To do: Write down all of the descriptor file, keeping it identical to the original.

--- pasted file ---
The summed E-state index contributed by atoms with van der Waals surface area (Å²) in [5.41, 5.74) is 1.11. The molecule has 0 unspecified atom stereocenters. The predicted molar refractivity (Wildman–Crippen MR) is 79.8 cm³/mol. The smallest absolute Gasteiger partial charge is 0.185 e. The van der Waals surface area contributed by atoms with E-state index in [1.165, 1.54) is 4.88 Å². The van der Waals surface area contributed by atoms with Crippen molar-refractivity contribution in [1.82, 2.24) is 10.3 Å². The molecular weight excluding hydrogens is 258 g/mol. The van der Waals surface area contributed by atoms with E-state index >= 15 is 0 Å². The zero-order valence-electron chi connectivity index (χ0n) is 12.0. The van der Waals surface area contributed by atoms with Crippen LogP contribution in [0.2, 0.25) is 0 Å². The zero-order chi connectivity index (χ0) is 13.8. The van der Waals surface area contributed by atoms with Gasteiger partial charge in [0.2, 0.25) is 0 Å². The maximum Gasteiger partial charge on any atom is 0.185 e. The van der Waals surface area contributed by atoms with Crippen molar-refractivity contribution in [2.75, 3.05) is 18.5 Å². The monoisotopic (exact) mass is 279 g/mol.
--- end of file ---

The summed E-state index contributed by atoms with van der Waals surface area (Å²) in [5.41, 5.74) is 1.11. The molecule has 0 unspecified atom stereocenters. The predicted molar refractivity (Wildman–Crippen MR) is 79.8 cm³/mol. The smallest absolute Gasteiger partial charge is 0.185 e. The van der Waals surface area contributed by atoms with E-state index in [1.165, 1.54) is 4.88 Å². The van der Waals surface area contributed by atoms with Crippen molar-refractivity contribution in [1.82, 2.24) is 10.3 Å². The molecular weight excluding hydrogens is 258 g/mol. The van der Waals surface area contributed by atoms with E-state index >= 15 is 0 Å². The zero-order valence-electron chi connectivity index (χ0n) is 12.0. The van der Waals surface area contributed by atoms with Crippen LogP contribution in [0.2, 0.25) is 0 Å². The zero-order chi connectivity index (χ0) is 13.8. The van der Waals surface area contributed by atoms with Gasteiger partial charge in [0.2, 0.25) is 0 Å². The maximum Gasteiger partial charge on any atom is 0.185 e. The van der Waals surface area contributed by atoms with Crippen molar-refractivity contribution in [2.75, 3.05) is 18.5 Å². The monoisotopic (exact) mass is 279 g/mol.